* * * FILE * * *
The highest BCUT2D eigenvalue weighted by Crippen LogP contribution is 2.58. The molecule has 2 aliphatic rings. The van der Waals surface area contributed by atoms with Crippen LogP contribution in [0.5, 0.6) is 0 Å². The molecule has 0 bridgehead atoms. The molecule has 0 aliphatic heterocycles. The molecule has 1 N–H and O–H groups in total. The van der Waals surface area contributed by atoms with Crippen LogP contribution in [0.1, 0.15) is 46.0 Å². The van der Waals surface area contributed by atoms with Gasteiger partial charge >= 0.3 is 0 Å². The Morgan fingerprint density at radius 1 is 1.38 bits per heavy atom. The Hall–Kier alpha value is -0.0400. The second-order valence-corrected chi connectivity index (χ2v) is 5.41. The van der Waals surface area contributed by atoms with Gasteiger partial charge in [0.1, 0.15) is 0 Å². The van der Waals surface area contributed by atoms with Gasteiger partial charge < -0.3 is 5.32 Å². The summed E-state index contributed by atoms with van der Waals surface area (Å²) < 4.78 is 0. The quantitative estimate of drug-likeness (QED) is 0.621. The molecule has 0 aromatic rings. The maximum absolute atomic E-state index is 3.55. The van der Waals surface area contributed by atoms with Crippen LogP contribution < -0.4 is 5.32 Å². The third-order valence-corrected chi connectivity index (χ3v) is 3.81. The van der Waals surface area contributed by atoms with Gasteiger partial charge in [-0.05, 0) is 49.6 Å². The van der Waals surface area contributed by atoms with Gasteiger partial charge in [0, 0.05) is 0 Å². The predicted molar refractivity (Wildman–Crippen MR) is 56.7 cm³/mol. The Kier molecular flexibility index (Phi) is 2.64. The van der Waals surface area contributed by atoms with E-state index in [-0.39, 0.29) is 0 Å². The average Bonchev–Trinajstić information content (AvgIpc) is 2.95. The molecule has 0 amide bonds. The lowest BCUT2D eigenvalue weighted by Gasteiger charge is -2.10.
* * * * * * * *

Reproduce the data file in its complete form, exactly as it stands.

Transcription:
The highest BCUT2D eigenvalue weighted by Crippen LogP contribution is 2.58. The molecule has 2 aliphatic rings. The van der Waals surface area contributed by atoms with Crippen LogP contribution in [0.5, 0.6) is 0 Å². The molecule has 0 bridgehead atoms. The molecule has 0 aliphatic heterocycles. The molecule has 1 N–H and O–H groups in total. The van der Waals surface area contributed by atoms with Crippen LogP contribution in [0.1, 0.15) is 46.0 Å². The van der Waals surface area contributed by atoms with Gasteiger partial charge >= 0.3 is 0 Å². The Morgan fingerprint density at radius 1 is 1.38 bits per heavy atom. The Hall–Kier alpha value is -0.0400. The second-order valence-corrected chi connectivity index (χ2v) is 5.41. The van der Waals surface area contributed by atoms with Gasteiger partial charge in [0.1, 0.15) is 0 Å². The van der Waals surface area contributed by atoms with Gasteiger partial charge < -0.3 is 5.32 Å². The summed E-state index contributed by atoms with van der Waals surface area (Å²) < 4.78 is 0. The quantitative estimate of drug-likeness (QED) is 0.621. The molecule has 0 aromatic rings. The maximum absolute atomic E-state index is 3.55. The van der Waals surface area contributed by atoms with Crippen LogP contribution < -0.4 is 5.32 Å². The third-order valence-corrected chi connectivity index (χ3v) is 3.81. The van der Waals surface area contributed by atoms with Gasteiger partial charge in [-0.05, 0) is 49.6 Å². The van der Waals surface area contributed by atoms with Gasteiger partial charge in [0, 0.05) is 0 Å². The predicted molar refractivity (Wildman–Crippen MR) is 56.7 cm³/mol. The Kier molecular flexibility index (Phi) is 2.64. The van der Waals surface area contributed by atoms with E-state index in [-0.39, 0.29) is 0 Å². The average Bonchev–Trinajstić information content (AvgIpc) is 2.95. The molecule has 0 amide bonds. The lowest BCUT2D eigenvalue weighted by Gasteiger charge is -2.10.